Harp Switch Stand, New Hampshire

Beebe River Railroad - Harp Switch Stand along the old Beebe River Railroad in Waterville Valley, New Hampshire. This was an logging railroad, which operated from 1917-1942. The harp style switch stand was a manually operated railroad switch, which allowed trains to transfer to another section of track.
Beebe River Logging Railroad – Harp Switch Stand
 

Harp Switch Stand, New Hampshire – Popular during the early days of railroading, the harp style switch stand was a manually operated railroad switch, which allowed trains to transfer to another section of track. This was accomplished by a railroad worker pushing or throwing the long bar (above). The included images are part of my environmental image collection that is focused on abandoned railroads.

During the railroad era, harp switch stands were used on many New Hampshire railroads, including the logging railroads. Most of the harp switch stands along the logging railroads were removed back in the 1900s when the railroad track was picked up, but a handful of them were left deep in the backcountry of the White Mountains. Now considered historical artifacts these switches are a reminder of the land destruction that once took place in the White Mountains many years ago.

Beebe River Railroad - Harp Switch Stand along the old Beebe River Railroad in Waterville Valley, New Hampshire. This was a logging railroad, which operated from 1917-1942. The harp style switch stand was a manually operated railroad switch, which allowed trains to transfer to another section of track.
Beebe River Logging Railroad – Harp Switch Stand
 

Along the Beebe River Railroad in Waterville Valley remains an abandoned harp switch stand (above). This railroad operated from 1917–1942, however, the last timber hauled on the railroad was in 1935. The Draper Corporation purchased the Beebe River land tract, the Beebe mill, and the railroad in 1924. Under the agreement, the Woodstock Lumber Company would harvest the remaining spruce and operate the mill until May 1925. Draper ended up only using a short section of the railroad, so it seems likely this switch stand was last used around 1924.

Harp Switch Stand along the abandoned East Branch & Lincoln Railroad in the Pemigewasset Wilderness of Lincoln, New Hampshire. The East Branch & Lincoln was a logging railroad in operating from 1893 - 1948.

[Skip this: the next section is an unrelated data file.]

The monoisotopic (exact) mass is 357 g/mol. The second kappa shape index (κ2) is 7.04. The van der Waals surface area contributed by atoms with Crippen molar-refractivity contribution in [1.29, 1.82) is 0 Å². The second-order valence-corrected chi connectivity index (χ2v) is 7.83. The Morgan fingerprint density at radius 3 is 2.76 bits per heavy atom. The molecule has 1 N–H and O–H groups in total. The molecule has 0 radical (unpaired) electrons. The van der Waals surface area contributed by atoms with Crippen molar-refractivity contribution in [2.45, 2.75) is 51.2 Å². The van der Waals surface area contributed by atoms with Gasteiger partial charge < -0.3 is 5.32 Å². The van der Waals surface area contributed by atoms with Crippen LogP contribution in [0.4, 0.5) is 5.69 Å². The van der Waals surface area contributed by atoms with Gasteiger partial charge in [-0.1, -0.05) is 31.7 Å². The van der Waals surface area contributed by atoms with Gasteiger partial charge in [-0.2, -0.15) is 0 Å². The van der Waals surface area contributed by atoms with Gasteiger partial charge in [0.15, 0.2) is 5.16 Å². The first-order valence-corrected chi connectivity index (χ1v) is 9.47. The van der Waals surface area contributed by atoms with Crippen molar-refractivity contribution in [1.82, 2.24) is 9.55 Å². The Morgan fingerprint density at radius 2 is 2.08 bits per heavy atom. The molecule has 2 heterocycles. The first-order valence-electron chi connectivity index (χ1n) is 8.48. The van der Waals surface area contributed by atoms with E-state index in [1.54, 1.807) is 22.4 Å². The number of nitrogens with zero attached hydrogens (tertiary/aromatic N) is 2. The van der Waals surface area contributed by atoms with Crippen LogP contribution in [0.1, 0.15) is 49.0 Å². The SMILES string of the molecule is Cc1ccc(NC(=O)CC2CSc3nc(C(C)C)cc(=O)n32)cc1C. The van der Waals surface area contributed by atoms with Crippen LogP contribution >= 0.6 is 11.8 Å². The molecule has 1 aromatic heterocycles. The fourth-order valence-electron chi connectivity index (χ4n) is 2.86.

East Branch & Lincoln Railroad – Harp Switch Stand
 

In East Branch & Lincoln Railroad territory, deep in the Pemigewasset Wilderness, at least three harp switch stands remain. The two EB&L switches included in this blog article were probably last operational sometime in the 1920s. Years ago, I found reference to when this switch stand was last in service, but I can’t find it at the moment. And like the Beebe switch, they are a reminder of the past.

Harp Switch Stand along the abandoned East Branch & Lincoln Railroad in the Pemigewasset Wilderness of Lincoln, New Hampshire. The East Branch & Lincoln was a logging railroad in operating from 1893-1948.
East Branch & Lincoln Railroad – Harp Switch Stand
 

Though some hoot and holler about historic artifacts being eyesores, I see them as a portal into the past. They tell the forgotten story of a time in the White Mountains most of us can only read about in history books. And they remind us of how greedy and destructive man can be.

As you explore the many historic sites in the New Hampshire White Mountains, keep in mind that the removal of historic artifacts from federal lands without a permit is a violation of federal law.

All of the above images can be licensed for publications by clicking on the image you are interested in. And you can view more images of harp switch stands here

Happy image making..


 

Historic Information Disclaimer | Don’t Remove Artifacts | Purchase Our EB&L Railroad Book

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Erin Paul is a professional photographer who specializes in environmental conservation and historic preservation photography in the New Hampshire White Mountains. His work is published worldwide, and credits include; Backpacker Magazine, Appalachian Trail Conservancy, the Appalachian Mountain Club, and The Wilderness Society.

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2 Responses to “Harp Switch Stand, New Hampshire”

  1. Adam

    Came by part of one of these stands on my last hike, but wasn't sure what it was.  Thank you for the nice information and write up about it.

    Reply
    • Erin Paul Donovan

      Hi Adam,

      I am glad you enjoyed it. Finding one of these harp switches along an abandoned railroad is a real treat. I only know of a few in the White Mountains region (that remain in the forest).

       

      Reply

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